West Indies v Australia Second T20: Same old Aussies, always crumbling

Aaron Finch
Finch's Australia may not improve

Ed Hawkins previews game two from St Lucia early on Sunday as the hosts look to reinforce superiority...

"In-play that switch offers opportunity. The Aussies will be aggressive up front so there will be a chance to take improved prices on the West Indies either batting first or second"

(2pts) Back West Indies 2.0421/20

West Indies v Australia
Sunday 11 July, 00:30
TV: live on BT Sport

Windies boost

West Indies, hurting after a 3-2 reverse by South Africa, got their confidence up in game one by squeezing Australia with skill and, crucially, spin. Concerns were beginning to mount whether their attack was varied enough to defend their World T20 title.

It's only one game, of course, but Hayden Walsh Junior's successful return to the side is a big tick. He took three for 23 as West Indies roared back to defended 145. Obed McCoy, using clever changes of pace, claimed the man of the match award, though. His four wickets ripped the heart out of Australia's chase.

Batting first, the hosts had struggled to get going on a stodgy-looking surface. At 65 for four they were in need of a rescue mission. Shimron Hetmyer got it started but Andre Russell finished it off, hitting 51 from 28 in typical style. Kieron Pollard missed the contest with a hamstring injury and looks set to sit out again.

Possible XI Simmons, Lewis, Gayle, Hetmyer, Pooran, Russell, Allen, Dwayne Bravo, McCoy, Walsh, Edwards.

Old problems return

At 108 for four Australia were on course to take a 1-0 lead in the series. But an old problem resurfaced as they fell short by 18 runs, not even getting within striking distance.

Again their lack of middle- and lower-order power and smarts cost them as they lost six wickets for 19. Throw in a fear of spin and it was a performance which cheered punters who like to stick to stereotypes. It goes down as a big black cross in their quest for a first World T20 title. Lord help them in the UAE.

Josh Hazlewood had earlier taken three for 12 and would have reckoned a match gong was heading his way. Mitchell Marsh (2-26) wasn't too shabby either. It was surprising, though, to see spin pair Ashton Agar and Adam Zampa so ineffective.

One of the reasons Australia slumped in the chase was a lack of finisher. They are trying to manufacture one from ben McDermott and Josh Philippe. Someone should tell them they have Ashton Turner on the sidelines.

Possible XI Finch, Wade, M Marsh, Philippe, Henriques, McDermott, Christian, Agar, Starc, Hazlewood, Zampa.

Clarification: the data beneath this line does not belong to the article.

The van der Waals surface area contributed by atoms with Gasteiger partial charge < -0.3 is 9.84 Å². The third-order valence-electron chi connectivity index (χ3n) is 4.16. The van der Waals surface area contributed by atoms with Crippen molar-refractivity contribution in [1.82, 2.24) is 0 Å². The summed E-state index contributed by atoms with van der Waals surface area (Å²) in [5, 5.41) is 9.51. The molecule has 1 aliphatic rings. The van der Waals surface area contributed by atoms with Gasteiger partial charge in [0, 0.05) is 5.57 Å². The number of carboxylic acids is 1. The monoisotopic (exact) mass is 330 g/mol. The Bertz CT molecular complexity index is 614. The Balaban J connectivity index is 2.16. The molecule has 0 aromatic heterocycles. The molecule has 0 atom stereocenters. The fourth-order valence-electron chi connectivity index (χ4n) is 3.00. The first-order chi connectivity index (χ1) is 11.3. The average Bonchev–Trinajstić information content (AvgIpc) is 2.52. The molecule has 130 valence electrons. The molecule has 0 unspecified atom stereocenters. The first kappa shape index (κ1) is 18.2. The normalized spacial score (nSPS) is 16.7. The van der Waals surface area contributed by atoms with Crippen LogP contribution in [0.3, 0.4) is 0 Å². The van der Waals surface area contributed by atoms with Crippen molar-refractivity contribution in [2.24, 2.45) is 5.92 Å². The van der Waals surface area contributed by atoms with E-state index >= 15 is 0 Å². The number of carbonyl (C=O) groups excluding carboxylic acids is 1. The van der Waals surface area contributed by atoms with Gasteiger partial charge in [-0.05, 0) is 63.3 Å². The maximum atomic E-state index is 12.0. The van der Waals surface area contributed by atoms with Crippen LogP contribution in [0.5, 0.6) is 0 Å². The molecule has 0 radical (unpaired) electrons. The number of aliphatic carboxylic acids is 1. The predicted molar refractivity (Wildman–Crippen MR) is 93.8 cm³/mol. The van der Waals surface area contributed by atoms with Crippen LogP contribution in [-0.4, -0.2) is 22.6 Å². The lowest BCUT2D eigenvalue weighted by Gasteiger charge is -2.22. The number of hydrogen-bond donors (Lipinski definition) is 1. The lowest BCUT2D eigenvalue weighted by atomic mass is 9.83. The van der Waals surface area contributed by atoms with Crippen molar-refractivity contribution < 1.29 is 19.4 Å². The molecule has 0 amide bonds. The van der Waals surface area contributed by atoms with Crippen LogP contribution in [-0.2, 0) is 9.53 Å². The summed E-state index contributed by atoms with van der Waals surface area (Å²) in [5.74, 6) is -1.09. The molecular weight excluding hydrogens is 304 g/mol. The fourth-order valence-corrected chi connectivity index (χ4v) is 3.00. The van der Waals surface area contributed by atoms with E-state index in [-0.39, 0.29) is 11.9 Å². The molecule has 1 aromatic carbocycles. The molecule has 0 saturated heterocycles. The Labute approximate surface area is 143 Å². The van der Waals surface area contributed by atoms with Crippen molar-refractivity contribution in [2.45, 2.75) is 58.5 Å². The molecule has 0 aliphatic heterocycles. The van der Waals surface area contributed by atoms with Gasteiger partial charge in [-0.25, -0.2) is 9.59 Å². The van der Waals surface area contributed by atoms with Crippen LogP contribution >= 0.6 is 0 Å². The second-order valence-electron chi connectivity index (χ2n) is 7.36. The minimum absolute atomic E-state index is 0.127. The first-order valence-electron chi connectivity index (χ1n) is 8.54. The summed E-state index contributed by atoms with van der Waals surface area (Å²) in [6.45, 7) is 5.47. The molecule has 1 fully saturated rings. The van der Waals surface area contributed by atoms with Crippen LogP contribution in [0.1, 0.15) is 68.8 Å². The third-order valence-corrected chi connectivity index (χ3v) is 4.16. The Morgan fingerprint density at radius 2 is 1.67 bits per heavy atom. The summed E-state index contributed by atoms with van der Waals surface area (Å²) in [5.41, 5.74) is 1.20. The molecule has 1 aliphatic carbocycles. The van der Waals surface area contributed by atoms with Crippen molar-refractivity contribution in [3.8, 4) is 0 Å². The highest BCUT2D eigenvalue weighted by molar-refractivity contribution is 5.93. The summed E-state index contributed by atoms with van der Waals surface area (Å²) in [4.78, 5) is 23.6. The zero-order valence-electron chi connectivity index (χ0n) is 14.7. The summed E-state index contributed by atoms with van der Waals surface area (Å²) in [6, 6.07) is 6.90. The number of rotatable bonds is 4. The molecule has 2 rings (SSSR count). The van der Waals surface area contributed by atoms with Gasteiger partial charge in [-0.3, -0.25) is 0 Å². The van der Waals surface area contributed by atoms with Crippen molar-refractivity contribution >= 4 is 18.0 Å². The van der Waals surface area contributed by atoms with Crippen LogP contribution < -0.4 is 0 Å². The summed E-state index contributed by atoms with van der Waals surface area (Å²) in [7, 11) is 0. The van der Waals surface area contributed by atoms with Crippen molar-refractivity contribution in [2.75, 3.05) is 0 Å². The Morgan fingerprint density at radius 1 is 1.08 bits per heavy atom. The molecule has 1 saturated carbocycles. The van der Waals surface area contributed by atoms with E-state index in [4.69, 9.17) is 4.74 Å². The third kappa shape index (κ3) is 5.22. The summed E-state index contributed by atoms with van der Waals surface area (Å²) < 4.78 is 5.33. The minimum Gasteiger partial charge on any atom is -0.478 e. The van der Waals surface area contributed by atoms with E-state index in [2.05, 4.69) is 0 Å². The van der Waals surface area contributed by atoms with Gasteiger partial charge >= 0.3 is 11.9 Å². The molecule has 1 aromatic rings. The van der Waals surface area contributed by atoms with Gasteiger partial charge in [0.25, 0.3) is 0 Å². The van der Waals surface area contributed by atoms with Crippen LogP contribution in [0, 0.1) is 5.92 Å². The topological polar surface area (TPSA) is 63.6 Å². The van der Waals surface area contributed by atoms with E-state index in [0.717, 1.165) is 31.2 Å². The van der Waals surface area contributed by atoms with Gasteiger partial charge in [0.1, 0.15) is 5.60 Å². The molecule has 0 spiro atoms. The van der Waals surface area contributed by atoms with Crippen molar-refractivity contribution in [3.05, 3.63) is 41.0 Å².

Pitch report

Previously in St Lucia, the wicket had been flat and good for batting. In the last 12 160 or more had been busted 12 times and eight of those had been won by the chaser. This was not the wicket we saw in game one.

It looks like a slow, low surface with grip for spinners. The hitters could find it hard to time their shots. Aussie Skipper Aaron Finch felt the wicket improved in the second-innings but it would be a surprise if we saw a runfest.

Getting short of the runs line could be a good start at around the 155 mark. Also booking in low-risk wagers on extreme low scores, say 130 and 120.

Hosts have edge

West Indies are 2.0421/20 and Australia 1.9520/21. It is a surprise that the market has not flipped in the wake of game one, when the Windies went off as 2.1211/10 outsiders.

With that in mind we rate the hosts as the wager. How can we come to any other conclusion? A slow wicket and grip for a spinner is Australia's nightmare. We expect them to consistently get in trouble outside of the powerplay as they have done across the white-ball formats for a number of years. They couldn't even chase four an over for goodness sake.

In-play that switch offers opportunity. The Aussies will be aggressive up front so there will be a chance to take improved prices on the West Indies either batting first or second. Both teams are likely to go hell for leather in the first six knowing that runscoring will be tougher.

Tops value

No joy for the West Indies opening pair Lendl Simmons and Evin Lewis. But the pair catch the eye at 3/1 and 16/5 respectively for top Windies bat with Sportsbook. We think there's a big advantage in using those first six overs for easy runs and 30-odd could be enough for a win.

For Australia, Matthew Wade is 11/4 and Finch 3/1. We note the price of Turner who looks big at 7/1.


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